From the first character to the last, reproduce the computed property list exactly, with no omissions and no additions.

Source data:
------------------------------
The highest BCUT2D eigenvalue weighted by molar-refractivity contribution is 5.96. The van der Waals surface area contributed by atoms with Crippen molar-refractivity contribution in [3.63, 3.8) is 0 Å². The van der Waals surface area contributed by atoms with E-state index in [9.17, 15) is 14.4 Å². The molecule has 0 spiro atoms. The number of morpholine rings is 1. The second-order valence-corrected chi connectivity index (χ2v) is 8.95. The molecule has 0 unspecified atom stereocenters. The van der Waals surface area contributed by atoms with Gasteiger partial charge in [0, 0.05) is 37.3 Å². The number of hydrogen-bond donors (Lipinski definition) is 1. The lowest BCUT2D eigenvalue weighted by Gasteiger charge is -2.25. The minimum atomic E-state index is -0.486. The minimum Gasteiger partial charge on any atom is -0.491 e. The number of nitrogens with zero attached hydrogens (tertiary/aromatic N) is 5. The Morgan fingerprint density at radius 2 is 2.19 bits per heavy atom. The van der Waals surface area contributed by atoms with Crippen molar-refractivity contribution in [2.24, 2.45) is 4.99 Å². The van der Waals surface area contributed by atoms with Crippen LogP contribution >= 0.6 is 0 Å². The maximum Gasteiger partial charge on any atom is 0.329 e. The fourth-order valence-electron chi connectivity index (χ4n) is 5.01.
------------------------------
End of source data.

The highest BCUT2D eigenvalue weighted by molar-refractivity contribution is 5.96. The van der Waals surface area contributed by atoms with Crippen molar-refractivity contribution in [3.63, 3.8) is 0 Å². The van der Waals surface area contributed by atoms with E-state index in [9.17, 15) is 14.4 Å². The molecule has 0 spiro atoms. The number of morpholine rings is 1. The second-order valence-corrected chi connectivity index (χ2v) is 8.95. The molecule has 0 unspecified atom stereocenters. The van der Waals surface area contributed by atoms with Gasteiger partial charge in [0, 0.05) is 37.3 Å². The number of hydrogen-bond donors (Lipinski definition) is 1. The lowest BCUT2D eigenvalue weighted by Gasteiger charge is -2.25. The minimum atomic E-state index is -0.486. The minimum Gasteiger partial charge on any atom is -0.491 e. The number of nitrogens with zero attached hydrogens (tertiary/aromatic N) is 5. The Morgan fingerprint density at radius 2 is 2.19 bits per heavy atom. The van der Waals surface area contributed by atoms with Crippen molar-refractivity contribution in [2.24, 2.45) is 4.99 Å². The van der Waals surface area contributed by atoms with Crippen LogP contribution >= 0.6 is 0 Å². The maximum Gasteiger partial charge on any atom is 0.329 e. The fourth-order valence-electron chi connectivity index (χ4n) is 5.01.